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  • Fungal Meningitis Outbreak Underscores Need for Public Health Funding


    Statement from IDSA President David A. Relman, MD, FIDSA, on Congressional Hearings on Fungal Meningitis Outbreak

    IDSA is pleased that both the House and Senate are holding hearings this week on the recent fungal meningitis outbreak associated with contaminated steroid treatments. This infectious disease emergency has underscored the need for the U.S. to maintain a robust, well-funded public health system that is capable of detecting and responding to public health emergencies, such as outbreaks as well as natural disasters like Hurricanes Katrina and Sandy. The U.S. Centers for Disease Control and Prevention (CDC), state, and local officials have been working around the clock to respond to the meningitis outbreak, protect the American public, and minimize the number of fatalities. CDC has helped to identify patients at risk of infection; established treatment regimens for those exposed; and communicated with the public, media, clinicians, and other federal, state, and local government agencies. Unfortunately, pending CDC budget cuts threaten the very core of our nation’s capacity to prepare for and respond to such emergencies.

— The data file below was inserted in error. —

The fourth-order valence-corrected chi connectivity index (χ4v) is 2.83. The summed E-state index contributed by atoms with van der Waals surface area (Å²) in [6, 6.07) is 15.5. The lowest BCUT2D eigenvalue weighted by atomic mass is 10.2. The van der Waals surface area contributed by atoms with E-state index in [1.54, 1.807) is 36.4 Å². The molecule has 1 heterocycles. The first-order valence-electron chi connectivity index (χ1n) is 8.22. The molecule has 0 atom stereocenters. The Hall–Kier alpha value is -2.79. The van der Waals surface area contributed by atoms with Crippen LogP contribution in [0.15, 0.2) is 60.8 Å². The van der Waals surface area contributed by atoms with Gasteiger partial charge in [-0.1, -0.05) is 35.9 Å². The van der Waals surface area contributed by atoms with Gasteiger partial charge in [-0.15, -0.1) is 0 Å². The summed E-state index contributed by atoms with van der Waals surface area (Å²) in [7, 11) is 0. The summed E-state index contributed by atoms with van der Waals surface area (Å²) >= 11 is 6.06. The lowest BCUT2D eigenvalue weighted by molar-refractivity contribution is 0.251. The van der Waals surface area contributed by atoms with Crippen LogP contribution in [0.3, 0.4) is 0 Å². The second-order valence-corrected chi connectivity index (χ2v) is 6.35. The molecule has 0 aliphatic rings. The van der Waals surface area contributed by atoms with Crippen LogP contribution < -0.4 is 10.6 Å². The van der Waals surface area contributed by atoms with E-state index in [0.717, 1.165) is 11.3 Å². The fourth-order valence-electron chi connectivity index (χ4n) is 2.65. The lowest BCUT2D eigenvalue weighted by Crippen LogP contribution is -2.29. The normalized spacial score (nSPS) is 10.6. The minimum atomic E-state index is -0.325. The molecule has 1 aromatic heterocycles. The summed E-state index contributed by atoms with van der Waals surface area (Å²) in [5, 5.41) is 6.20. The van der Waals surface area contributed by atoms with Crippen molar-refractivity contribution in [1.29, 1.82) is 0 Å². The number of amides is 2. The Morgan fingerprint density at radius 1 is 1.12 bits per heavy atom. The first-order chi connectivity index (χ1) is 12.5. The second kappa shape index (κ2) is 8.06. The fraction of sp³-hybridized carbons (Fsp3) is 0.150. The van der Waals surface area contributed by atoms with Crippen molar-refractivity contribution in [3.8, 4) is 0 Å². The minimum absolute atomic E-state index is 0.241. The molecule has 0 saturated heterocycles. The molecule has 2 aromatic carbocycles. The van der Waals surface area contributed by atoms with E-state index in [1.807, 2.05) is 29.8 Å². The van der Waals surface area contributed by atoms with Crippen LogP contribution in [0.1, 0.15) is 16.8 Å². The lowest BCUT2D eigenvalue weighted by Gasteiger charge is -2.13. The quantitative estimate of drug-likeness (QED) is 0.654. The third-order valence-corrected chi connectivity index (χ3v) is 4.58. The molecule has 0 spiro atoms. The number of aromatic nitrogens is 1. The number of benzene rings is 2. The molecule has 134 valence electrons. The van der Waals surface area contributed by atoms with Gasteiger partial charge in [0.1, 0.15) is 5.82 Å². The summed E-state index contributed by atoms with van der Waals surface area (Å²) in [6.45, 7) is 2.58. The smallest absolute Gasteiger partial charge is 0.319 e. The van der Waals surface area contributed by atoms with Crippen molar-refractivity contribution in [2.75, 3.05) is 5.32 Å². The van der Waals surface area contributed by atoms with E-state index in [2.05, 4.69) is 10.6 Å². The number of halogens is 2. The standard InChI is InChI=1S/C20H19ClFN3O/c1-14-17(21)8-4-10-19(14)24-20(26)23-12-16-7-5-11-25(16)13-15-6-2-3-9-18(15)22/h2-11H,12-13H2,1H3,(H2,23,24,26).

CDC supplies the bulk of preparedness funding to state and local health departments, which are on the front lines of an emergency response and have seen their workforce severely eroded in recent years due to budget cuts. A stable, well-trained workforce and infrastructure must be in place to respond to public health emergencies—capacity and expertise cannot be built overnight. Additional funding cutbacks to public health, either through sequestration or the traditional budget process, would devastate our nation’s ability to respond effectively to future public health emergencies.


  • The Infectious Diseases Society of America (IDSA) is an organization of physicians, scientists, and other health care professionals dedicated to promoting health through excellence in infectious diseases research, education, prevention, and patient care. The Society, which has nearly 10,000 members, was founded in 1963 and is based in Arlington, VA. For more information, see

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